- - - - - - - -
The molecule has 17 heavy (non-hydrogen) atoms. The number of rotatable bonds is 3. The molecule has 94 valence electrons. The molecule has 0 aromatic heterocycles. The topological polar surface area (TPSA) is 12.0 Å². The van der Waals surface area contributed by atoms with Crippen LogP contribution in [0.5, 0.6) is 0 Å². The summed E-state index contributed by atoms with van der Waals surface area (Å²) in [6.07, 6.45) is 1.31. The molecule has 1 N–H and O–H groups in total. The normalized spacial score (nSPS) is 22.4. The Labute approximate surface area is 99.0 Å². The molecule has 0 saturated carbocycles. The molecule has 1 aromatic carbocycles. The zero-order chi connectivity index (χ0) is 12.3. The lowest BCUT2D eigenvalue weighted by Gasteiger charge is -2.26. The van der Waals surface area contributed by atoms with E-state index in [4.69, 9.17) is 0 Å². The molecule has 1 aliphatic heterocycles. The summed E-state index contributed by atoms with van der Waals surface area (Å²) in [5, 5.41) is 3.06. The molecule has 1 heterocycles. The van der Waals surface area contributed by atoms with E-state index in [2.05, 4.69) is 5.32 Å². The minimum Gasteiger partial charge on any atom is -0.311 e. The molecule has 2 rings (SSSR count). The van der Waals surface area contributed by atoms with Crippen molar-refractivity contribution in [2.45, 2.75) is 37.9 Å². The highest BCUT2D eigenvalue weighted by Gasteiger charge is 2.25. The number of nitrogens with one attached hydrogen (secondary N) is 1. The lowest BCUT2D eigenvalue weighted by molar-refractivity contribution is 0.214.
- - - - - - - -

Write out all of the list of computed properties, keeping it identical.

The molecule has 17 heavy (non-hydrogen) atoms. The number of rotatable bonds is 3. The molecule has 94 valence electrons. The molecule has 0 aromatic heterocycles. The topological polar surface area (TPSA) is 12.0 Å². The van der Waals surface area contributed by atoms with Crippen LogP contribution in [0.5, 0.6) is 0 Å². The summed E-state index contributed by atoms with van der Waals surface area (Å²) in [6.07, 6.45) is 1.31. The molecule has 1 N–H and O–H groups in total. The normalized spacial score (nSPS) is 22.4. The Labute approximate surface area is 99.0 Å². The molecule has 0 saturated carbocycles. The molecule has 1 aromatic carbocycles. The zero-order chi connectivity index (χ0) is 12.3. The lowest BCUT2D eigenvalue weighted by Gasteiger charge is -2.26. The van der Waals surface area contributed by atoms with E-state index in [4.69, 9.17) is 0 Å². The molecule has 1 aliphatic heterocycles. The summed E-state index contributed by atoms with van der Waals surface area (Å²) in [5, 5.41) is 3.06. The molecule has 1 heterocycles. The van der Waals surface area contributed by atoms with E-state index in [2.05, 4.69) is 5.32 Å². The minimum Gasteiger partial charge on any atom is -0.311 e. The molecule has 2 rings (SSSR count). The van der Waals surface area contributed by atoms with Crippen molar-refractivity contribution in [2.45, 2.75) is 37.9 Å². The highest BCUT2D eigenvalue weighted by Gasteiger charge is 2.25. The number of nitrogens with one attached hydrogen (secondary N) is 1. The lowest BCUT2D eigenvalue weighted by molar-refractivity contribution is 0.214.